Often lost on travelers, in light of the chatter over marijuana, craft beer and the nearby Rocky Mountains is Denver’s historic past as the gateway to the west. In fact, many of Denver’s architecturally-recognized buildings are leftovers from the railroad industry that took this city by storm in the late-19th and early-20th centuries.
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Denver, as one of the fastest-growing cities in the country, is going through a period of rapid development, much of it taking place in the River North and Highlands neighborhoods to the north and west. A former resident, I returned in March for a friend’s wedding. Walking the neighborhoods, it was hard to ignore the looming presence of new construction, the large apartment buildings that lack character. But it was also great to see that, for all the city has changed, it has mostly changed for the better, with a clear vision of its past in its present.
Downtown’s Union Station, with its refurbishment as a multi-use facility in 2014 and the opening of its new line to the airport in 2016, has ensured that the railroad remains at the heart of Denver going forward. The Capitol Hill neighborhood has retained its abundance of American Foursquare homes. Many of the old buildings, like the Denver Tramway Power Company Plant Building, have found new roles in modern times. In this case, the Plant Building houses one of REI’s flagship stores.
Last month, another historic structure, the Tramway Building in the Theater District, received its due love. Originally built in 1911 by Denver Tramway (the same railroad company that built the aforementioned Plant Building), it has been the home of the Hotel Teatro since the late 90s. The hotel recently completed a $2.5 million renovation in February, prompting me to choose it as my home base for the wedding weekend. I was curious, given all that’s happening in the city, what the hotel was doing with the historic building.
I took the new(ish) A-line from the airport to Union Station. The Tramway Building and the Hotel Teatro are a half-mile from there. I was traveling light with only a backpack, so I walked. Otherwise, it would be a quick cab ride. The Hotel Teatro is named for its location in the Theater District, close to the Denver Performing Arts Complex and Larimer Square, the city’s oldest block.
For the last decade, the Hotel Teatro has been consistently recognized as one of the best hotels in Colorado and has also made regular appearances on worldwide lists. Though the renovation is a serious ramp-up of the modern-boutique brand, it still feels genuine because of the historic roots. To know that this historic building is being looked after with such care and that it’s serving as a home for the city’s guests is something we can all feel good about as Denver moves forward.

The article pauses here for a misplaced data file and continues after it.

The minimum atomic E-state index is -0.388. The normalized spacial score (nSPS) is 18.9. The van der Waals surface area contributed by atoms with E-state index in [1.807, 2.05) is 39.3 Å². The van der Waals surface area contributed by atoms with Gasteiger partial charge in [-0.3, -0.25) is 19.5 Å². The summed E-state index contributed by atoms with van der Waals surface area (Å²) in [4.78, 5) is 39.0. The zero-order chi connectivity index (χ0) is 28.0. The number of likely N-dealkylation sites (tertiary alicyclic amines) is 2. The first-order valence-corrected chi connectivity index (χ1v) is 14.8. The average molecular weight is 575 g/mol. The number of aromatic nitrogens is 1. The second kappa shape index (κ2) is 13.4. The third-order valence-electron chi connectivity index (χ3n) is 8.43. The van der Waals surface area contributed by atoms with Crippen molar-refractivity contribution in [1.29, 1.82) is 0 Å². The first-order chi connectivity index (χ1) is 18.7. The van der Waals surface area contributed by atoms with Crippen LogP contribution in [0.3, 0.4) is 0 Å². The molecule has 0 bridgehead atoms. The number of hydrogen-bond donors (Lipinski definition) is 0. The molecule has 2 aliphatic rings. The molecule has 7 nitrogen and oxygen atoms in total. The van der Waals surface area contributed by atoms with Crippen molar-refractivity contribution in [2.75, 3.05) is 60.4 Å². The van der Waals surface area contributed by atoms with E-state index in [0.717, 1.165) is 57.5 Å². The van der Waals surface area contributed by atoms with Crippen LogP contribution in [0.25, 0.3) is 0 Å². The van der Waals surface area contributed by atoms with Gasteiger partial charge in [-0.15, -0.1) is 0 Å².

The exterior of the building still looks mostly the same as it did in 1911 when it was part office tower and part car barn for the Tramway Company. It showcases the Renaissance Revival period, vertical columns of bright red brick alongside its white windows, the street-level floors now encased in stone archways and awnings. Inside, though, is a mix of generations. Large windows allow lines of sight between the restaurant, lobby and lobby lounge, sufficing the modern desire for an open floor plan. There are sleek wood floors and slender couches with throw pillows in the check-in area. In the details of the décor are relics of the past: The palatial, square-tile ceiling; the ram head skeletons on the bookshelf of the The Study (lobby lounge); the interlocking railroad gears on the wall at the front desk; and the stacks of wood inside The Nickel, the hotel’s restaurant, which specializes in charcuterie plates and barrel-aged cocktails.
The renovations, completed earlier this year, retouched these common areas while completely overhauling the 110 guestrooms, trading out its former retro-gold color scheme for an off-shade blue and a very bright white. Twelve-foot ceilings allow for big windows and ample natural light (corner rooms are great choices because they have two walls of windows instead of one). The furniture and cabinets are custom-built from white oak. All rooms have rainforest showerheads and many have soaking tubs. Some rooms on the ninth floor even have balconies, a rare find at a city hotel.
Once checked in, all guests receive free transportation within 2.5 miles of the hotel. That covers anywhere you want to go downtown or in its adjacent neighborhoods (including Union Station, where you can get the train back to the airport on departure day). I really love this as a perk. How better to pay homage to its Tramway roots than to provide free transportation to guests?
If You Go:
Starting Rate: $279/night
Perks: 12-noon check out time; courtesy transportation service within a 2.5-mile radius; free bicycles to use during your stay; Keurig in-room coffee maker
Consider Upgrading To: A Superior Queen with Balcony. Hotel Teatro has nine rooms with balconies, all on the ninth floor. Balconies are very rare in city hotels, so it’s a unique chance to enjoy in the warmer months.